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Opinion | The Union Defeat at an Amazon Warehouse

Opinion | The Union Defeat at an Amazon Warehouse

To the Editor:

Re “Amazon Workers Vote Down Union Drive at Alabama Warehouse” (, April 9):

Amazon had its place during the pandemic for those lucky enough to be able to shelter in place and those who wanted to avoid being in public as much as possible. I bought everything — clothes, dog food, toys — on Amazon over the past year. But now that I’ve been vaccinated and feel comfortable going out in a mask, I’m committed to buying my items from a store.

I went to the local hardware store yesterday and there were most of the items I’d just ordered online. Not as many options (do I really need 100 options for measuring cups?), and maybe slightly more expensive. But the more we all buy from Amazon, the more powerful it becomes over its employees, the market and the consumers.

I’m going cold turkey, and I encourage other readers to as well.

Rachel Levine
New York

To the Editor:

Kudos to Amazon for fighting the unionization of the facility in Alabama. I suggest that it fight all attempts at unionizing.

I work for the State of Pennsylvania and was in one of the biggest unions until I recently got out. The unions today are not like they were in the 1960s and ’70s, when they actually helped hardworking people.

I work hard, and the wage increases where I work are across the board, which is so unfair. I get the same wage increase as the person who works half as much as I do, and it is not right.

So keep fighting that unionization. You will be glad you did in the long run.

Melissa Brown
Blairsville, Pa.

To the Editor:

Re “Seeking Diversity, Rezoning Tests SoHo’s Image” (front page, April 4):

It is true that SoHo and NoHo are Manhattan neighborhoods with strict building regulations, but none of these restrictions are economically or racially based. Instead, these guidelines are based on the existing physical character of the buildings and use.

New York City has the right idea in examining what the allowable function of these buildings is but is going about it in the wrong way. Instead of permitting larger buildings to be built with the threadbare hope of some affordability, the city should require any new housing development to include affordability.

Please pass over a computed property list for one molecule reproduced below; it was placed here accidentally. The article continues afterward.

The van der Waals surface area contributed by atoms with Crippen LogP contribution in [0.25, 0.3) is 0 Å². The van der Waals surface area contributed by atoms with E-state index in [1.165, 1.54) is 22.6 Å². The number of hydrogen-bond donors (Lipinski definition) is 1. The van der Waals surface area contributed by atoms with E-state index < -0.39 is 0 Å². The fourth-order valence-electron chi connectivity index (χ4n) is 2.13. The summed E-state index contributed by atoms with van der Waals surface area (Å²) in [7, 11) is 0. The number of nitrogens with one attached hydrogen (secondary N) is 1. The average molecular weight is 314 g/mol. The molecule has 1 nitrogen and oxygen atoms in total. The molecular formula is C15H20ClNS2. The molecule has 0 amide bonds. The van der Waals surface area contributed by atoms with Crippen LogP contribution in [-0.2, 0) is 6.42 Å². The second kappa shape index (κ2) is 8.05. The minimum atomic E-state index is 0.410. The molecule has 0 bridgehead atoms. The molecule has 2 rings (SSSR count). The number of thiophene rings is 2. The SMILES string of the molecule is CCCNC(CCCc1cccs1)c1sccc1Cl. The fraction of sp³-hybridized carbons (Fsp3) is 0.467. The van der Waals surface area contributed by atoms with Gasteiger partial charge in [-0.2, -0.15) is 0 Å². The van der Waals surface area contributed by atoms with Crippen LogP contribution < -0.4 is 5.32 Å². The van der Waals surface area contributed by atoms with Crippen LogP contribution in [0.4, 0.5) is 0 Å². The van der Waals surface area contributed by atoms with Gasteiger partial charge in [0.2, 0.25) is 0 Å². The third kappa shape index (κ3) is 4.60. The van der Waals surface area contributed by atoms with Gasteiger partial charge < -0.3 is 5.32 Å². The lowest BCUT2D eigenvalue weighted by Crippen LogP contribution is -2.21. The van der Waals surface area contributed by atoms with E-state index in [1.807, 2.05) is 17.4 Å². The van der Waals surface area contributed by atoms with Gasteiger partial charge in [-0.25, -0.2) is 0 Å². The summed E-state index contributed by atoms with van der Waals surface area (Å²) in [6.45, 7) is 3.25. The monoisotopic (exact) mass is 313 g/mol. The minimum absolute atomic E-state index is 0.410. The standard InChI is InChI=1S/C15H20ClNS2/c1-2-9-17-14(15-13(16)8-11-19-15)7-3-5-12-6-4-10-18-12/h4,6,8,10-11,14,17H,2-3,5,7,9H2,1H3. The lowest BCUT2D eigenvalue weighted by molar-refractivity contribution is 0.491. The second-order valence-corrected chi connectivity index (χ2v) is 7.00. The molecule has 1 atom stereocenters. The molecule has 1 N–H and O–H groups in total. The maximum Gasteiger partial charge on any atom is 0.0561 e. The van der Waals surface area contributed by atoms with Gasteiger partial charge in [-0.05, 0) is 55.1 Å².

The community is united in this goal. But profit-motivated private developers and their enablers in city government continue to push a narrative of class conflict that will result in damaging the neighborhood for all.

Simeon Bankoff
New York
The writer is executive director of the Historic Districts Council.

To the Editor:

In “Many Need Food, Energizing Push to Expand Relief” (front page, April 5), you weave the transformative potential of anti-poverty measures in the American Rescue Plan in the lives of hungry families. But we do not yet know whether this change will equally benefit Indigenous communities, where the federal government has historically failed to meet fundamental trust and treaty obligations.

Families living in Indigenous communities are twice as likely to experience food insecurity, even before the pandemic. Many Native American children experience hunger because of the simple and unjust fact that the federal government bars tribes from administering critical nutrition programs like SNAP and school meals.

Tribes and Native communities have their own solutions for reclaiming and achieving food security. To truly promote equity, Congress must affirm tribal sovereignty and enable tribes to directly administer child nutrition programs.

Expanding tribal authority to administer culturally relevant, essential services would signal a true commitment to advancing equity and a self-determined future for Indian country.

Mia Hubbard
Los Angeles
The writer is vice president for programs at MAZON: A Jewish Response to Hunger.

To the Editor:

Re “Thank God for the Poets” (Op-Ed, April 7):

Tears welled up, and then a smile, in response to Margaret Renkl’s essay.

Just as science has given us the vaccine to restore our physical health, so art has become the vaccine that restores our mental well-being. Literature, music and the visual arts have the power to comfort, inspire and bring us joy so that we are healed.

How fortunate I am, in my 88th year, to be so blessed.

Edith Lauten
Scarsdale, N.Y.

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